Registrant Program Update: New Report on Registrant Issues and Challenges & ICANN Learn Course for Registrants

Today, the ICANN organization Registrant Program published the third edition of its ongoing reporting series on Issues and Challenges Impacting Domain Name Registrants [PDF, 263 KB] containing updated data (from the reporting period of September 2019 – February 2020) from the ICANN Global Support Center (GSC) and Contractual Compliance. The report also provides observations of registrant issues and challenges from GSC and Contractual Compliance based on their interactions with registrants. As always, we encourage everyone to take a look at the report and share any data you might have regarding issues impacting registrants to inform ongoing conversations and work. We’ll continue to work with departments across the organization who engage with registrants to gather and analyze data on an ongoing basis in addition to publishing similar data online at as part of our broader effort to raise awareness about the issues and challenges registrants face.

On 25 April, the Registrant Program published a blog about how to identify phishing scams, DNSSEC-signing domain names, and other tips to help registrants responsibly and securely manage their domain names. The “Do you have a domain name? Here’s what you need to know” blog series is part of the Registrant Program’s broader effort to educate registrants about their rights and responsibilities, the domain name ecosystem, how to navigate it, and the ICANN policies that impact them.

In March, ICANN Learn launched a new course entitled Registrant Basics: Essentials for Domain Name Holders aimed at educating registrants and the broader end user community about the rights and responsibilities of registrants and some of the ICANN policies that impact them. This course hopes to dispel confusion about domain names, ICANN’s role, and the policies that affect registrants when registering and managing domain names. We encourage you to sign up for ICANN Learn if you aren’t already and to check out this course, particularly if you are a registrant yourself.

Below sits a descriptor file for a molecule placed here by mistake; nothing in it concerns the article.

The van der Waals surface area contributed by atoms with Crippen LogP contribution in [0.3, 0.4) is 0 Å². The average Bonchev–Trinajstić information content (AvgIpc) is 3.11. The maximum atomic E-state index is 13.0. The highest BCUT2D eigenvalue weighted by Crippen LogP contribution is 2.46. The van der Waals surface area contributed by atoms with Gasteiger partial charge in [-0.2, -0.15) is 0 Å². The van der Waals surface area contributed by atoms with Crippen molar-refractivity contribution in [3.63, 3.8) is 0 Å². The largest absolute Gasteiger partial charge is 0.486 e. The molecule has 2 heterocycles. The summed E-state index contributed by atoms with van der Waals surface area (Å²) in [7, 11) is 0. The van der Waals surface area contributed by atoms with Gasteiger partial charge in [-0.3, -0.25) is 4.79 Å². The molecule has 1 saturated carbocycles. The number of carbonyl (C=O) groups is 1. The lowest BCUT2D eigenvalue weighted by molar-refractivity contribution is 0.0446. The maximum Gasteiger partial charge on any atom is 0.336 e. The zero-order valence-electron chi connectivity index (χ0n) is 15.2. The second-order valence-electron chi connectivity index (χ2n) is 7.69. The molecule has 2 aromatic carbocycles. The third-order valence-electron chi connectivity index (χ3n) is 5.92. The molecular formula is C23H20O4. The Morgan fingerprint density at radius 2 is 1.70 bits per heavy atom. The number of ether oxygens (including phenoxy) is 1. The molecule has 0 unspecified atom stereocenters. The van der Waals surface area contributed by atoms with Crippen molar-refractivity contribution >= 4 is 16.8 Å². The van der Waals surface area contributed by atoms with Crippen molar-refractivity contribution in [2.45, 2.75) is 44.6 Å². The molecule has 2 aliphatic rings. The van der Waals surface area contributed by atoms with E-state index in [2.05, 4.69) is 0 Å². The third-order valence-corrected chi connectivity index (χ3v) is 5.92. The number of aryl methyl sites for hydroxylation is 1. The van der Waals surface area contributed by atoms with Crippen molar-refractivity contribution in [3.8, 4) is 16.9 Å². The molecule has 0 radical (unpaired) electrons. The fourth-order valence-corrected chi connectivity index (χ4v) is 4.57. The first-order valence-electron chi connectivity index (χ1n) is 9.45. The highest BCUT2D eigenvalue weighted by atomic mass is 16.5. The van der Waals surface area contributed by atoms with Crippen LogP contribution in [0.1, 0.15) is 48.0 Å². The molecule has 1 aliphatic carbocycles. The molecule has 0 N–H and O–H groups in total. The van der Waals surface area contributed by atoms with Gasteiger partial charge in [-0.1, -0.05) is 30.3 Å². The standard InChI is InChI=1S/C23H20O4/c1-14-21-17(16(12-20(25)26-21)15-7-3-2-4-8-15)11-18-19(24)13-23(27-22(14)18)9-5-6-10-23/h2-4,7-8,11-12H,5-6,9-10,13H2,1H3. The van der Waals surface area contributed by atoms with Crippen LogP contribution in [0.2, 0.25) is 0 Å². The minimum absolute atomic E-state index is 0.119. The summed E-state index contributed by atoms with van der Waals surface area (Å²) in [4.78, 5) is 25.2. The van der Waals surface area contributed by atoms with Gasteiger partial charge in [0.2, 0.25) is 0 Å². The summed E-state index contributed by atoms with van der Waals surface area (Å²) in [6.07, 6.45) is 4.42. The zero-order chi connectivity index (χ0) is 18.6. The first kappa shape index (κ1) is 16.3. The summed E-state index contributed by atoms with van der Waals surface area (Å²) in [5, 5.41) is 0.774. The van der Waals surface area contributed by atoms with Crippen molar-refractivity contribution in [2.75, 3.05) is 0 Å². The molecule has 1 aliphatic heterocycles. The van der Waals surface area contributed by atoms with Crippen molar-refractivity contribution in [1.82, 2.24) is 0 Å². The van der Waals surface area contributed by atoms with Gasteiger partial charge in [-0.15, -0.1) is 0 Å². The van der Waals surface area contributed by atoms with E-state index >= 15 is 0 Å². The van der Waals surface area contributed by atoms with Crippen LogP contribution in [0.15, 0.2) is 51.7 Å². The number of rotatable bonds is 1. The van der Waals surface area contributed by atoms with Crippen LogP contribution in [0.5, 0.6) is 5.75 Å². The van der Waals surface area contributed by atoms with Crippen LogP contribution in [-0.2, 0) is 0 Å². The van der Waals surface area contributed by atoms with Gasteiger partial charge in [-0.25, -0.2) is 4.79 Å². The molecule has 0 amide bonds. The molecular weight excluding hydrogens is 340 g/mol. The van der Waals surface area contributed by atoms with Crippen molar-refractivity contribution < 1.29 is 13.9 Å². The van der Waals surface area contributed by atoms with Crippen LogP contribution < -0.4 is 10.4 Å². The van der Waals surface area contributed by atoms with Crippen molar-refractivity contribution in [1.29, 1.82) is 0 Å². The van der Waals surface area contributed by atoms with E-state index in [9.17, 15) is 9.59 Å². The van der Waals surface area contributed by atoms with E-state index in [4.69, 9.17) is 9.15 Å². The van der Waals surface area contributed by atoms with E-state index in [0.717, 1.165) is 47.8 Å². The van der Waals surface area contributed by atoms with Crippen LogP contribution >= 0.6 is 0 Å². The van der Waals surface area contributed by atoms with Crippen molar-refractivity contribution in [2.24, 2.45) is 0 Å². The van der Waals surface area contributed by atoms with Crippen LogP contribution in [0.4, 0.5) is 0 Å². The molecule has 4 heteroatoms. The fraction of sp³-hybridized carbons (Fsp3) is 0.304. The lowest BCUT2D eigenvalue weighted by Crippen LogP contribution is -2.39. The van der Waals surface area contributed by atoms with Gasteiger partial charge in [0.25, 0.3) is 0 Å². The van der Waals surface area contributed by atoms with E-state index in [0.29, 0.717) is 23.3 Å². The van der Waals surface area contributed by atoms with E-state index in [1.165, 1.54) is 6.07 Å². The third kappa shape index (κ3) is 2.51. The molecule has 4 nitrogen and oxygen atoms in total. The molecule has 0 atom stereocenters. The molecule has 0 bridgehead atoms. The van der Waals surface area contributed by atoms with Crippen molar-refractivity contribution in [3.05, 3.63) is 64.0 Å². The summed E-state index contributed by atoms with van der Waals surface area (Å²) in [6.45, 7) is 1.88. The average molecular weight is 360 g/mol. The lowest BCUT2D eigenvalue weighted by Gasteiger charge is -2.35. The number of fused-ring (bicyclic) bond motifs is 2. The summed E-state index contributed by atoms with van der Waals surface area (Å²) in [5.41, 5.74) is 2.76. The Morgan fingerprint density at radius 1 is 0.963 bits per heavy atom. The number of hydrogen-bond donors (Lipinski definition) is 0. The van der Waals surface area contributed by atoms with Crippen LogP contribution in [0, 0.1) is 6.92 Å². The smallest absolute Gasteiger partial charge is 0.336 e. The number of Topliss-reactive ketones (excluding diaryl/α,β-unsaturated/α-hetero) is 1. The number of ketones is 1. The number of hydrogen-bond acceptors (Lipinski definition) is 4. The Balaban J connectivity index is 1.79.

Domain Name SystemInternationalized Domain Name ,IDN,”IDNs are domain names that include characters used in the local representation of languages that are not written with the twenty-six letters of the basic Latin alphabet “”a-z””. An IDN can contain Latin letters with diacritical marks, as required by many European languages, or may consist of characters from non-Latin scripts such as Arabic or Chinese. Many languages also use other types of digits than the European “”0-9″”. The basic Latin alphabet together with the European-Arabic digits are, for the purpose of domain names, termed “”ASCII characters”” (ASCII = American Standard Code for Information Interchange). These are also included in the broader range of “”Unicode characters”” that provides the basis for IDNs. The “”hostname rule”” requires that all domain names of the type under consideration here are stored in the DNS using only the ASCII characters listed above, with the one further addition of the hyphen “”-“”. The Unicode form of an IDN therefore requires special encoding before it is entered into the DNS. The following terminology is used when distinguishing between these forms: A domain name consists of a series of “”labels”” (separated by “”dots””). The ASCII form of an IDN label is termed an “”A-label””. All operations defined in the DNS protocol use A-labels exclusively. The Unicode form, which a user expects to be displayed, is termed a “”U-label””. The difference may be illustrated with the Hindi word for “”test”” — परीका — appearing here as a U-label would (in the Devanagari script). A special form of “”ASCII compatible encoding”” (abbreviated ACE) is applied to this to produce the corresponding A-label: xn--11b5bs1di. A domain name that only includes ASCII letters, digits, and hyphens is termed an “”LDH label””. Although the definitions of A-labels and LDH-labels overlap, a name consisting exclusively of LDH labels, such as”””” is not an IDN.”

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